A new boost to anti-TB crusade
Tuberculosis (TB), could be fought more effectively in the future. The Centre for DNA Fingerprinting and Diagnostics in Hyderabad (CDFD), has gained new insights into the molecular mechanism that allows the TB bacterium to escape the immune system.
Since the dawn of human civilization, TB has been associated to mankind. It is caused by Mycobacterium tuberculosis, a bacterium. It moves through the air, passing from one person to another until it reaches its home in the lungs. Tuberculosis can be treated quickly and properly. A rapid and sophisticated detection system is needed to diagnose tuberculosis. This could be a smoke detector or a fire alarm. Important virulent M.tb proteins are important to TB management and care. Many of these proteins are part of the M.tb arsenal, which helps the bacterium avoid and weaken host immune-responses. One example is PPE2, a protein that helps the bacterium to avoid and weaken host immune-responses.
The group of researchers previously discovered that PPE2 protein blocks the production of reactive nitrogen species (RNS), and reactive oxygen substances (ROS), which are key components of the immune system.
New insights have been gained that suggest that PPE2 may also play an important role in controlling the synthesis Vitamin B12 in bacteria. Vitamin B12 is essential for gene regulation and bacterial metabolism. Vitamin B12 cannot be synthesized by the human body. Instead, it is dependent on external food supplements and gut microbiota to provide Vitamin B12. M.tb however, has genes that allow for Vitamin B12 synthesis. It is not known what the Vitamin B12 pathway looks like in M.tb. This is what the new study provides insight into.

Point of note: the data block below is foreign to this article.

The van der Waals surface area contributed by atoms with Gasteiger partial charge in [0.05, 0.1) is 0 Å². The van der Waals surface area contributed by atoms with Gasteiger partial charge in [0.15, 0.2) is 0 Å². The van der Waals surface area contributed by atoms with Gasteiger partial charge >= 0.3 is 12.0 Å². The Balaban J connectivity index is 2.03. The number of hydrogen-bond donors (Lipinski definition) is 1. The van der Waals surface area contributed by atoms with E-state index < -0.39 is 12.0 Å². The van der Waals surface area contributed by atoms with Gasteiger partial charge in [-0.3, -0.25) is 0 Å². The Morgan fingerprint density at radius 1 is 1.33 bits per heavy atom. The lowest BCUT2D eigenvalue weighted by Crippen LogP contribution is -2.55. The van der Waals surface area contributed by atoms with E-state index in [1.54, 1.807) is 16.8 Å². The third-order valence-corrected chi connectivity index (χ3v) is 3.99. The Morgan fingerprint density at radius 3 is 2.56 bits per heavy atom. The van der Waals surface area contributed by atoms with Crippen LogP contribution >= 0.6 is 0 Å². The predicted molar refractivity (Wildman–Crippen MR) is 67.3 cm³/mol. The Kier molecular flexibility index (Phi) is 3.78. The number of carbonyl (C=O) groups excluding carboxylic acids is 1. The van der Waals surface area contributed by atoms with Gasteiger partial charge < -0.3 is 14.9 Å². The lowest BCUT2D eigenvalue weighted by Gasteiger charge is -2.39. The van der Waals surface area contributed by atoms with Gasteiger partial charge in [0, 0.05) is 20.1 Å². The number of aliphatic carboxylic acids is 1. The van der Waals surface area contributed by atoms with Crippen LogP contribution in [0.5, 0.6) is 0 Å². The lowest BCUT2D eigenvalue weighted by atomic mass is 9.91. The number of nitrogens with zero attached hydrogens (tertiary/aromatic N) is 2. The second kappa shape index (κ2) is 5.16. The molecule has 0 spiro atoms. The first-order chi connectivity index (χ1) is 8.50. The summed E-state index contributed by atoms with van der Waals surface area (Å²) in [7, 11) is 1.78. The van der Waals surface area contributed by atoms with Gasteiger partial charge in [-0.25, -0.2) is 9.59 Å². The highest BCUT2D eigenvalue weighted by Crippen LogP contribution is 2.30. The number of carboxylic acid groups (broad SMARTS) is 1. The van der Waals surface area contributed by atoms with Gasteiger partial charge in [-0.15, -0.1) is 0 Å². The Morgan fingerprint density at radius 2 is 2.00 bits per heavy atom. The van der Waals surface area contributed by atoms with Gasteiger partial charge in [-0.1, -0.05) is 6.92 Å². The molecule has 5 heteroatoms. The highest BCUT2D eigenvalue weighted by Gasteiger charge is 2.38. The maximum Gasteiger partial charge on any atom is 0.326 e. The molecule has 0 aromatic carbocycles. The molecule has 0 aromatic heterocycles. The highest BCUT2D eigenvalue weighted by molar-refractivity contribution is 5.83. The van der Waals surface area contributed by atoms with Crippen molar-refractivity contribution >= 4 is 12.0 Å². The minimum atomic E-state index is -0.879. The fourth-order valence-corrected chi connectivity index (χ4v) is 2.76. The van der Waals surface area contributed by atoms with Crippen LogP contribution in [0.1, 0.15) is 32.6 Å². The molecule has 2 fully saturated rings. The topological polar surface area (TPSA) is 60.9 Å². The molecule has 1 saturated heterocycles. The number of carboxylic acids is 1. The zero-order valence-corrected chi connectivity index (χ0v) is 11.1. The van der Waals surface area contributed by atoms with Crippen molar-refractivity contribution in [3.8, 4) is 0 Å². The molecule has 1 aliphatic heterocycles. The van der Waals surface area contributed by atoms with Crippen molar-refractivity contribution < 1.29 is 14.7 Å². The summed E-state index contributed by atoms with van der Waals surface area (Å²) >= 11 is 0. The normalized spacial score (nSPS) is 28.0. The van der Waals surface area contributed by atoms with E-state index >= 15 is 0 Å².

One striking feature of M.tb biology is the presence of a regulatory element or riboswitch within a cluster genes known as an operon. This unit of DNA's DNA is called an operon. There are three genes in the cluster - cobq, cobu and ppe2. Although cobq genes and cobu are part of Vitamin B12 biosynthesis, little is known about PPE2.
This new study helped to unravel some of the mysteries. This study revealed that PPE2 could bind DNA before operon ppe2-cobq–cobu, suggesting that the PPE2 protein may play a role in regulation of the ppe2-cobq1–cobu cluster.
India Science Wire spoke to Dr. Sangita Mukhopadhyay, who stressed that this was just a first step, and that more research is required to understand the mechanism. She said that Vitamin B12 plays a crucial role in bacterial metabolism as well as gene regulation. If the ppe2-cobq1 cobu cluster and riboswitch are thoroughly investigated, it may be possible to transform basic knowledge about microbial metabolism into useful therapeutic methods.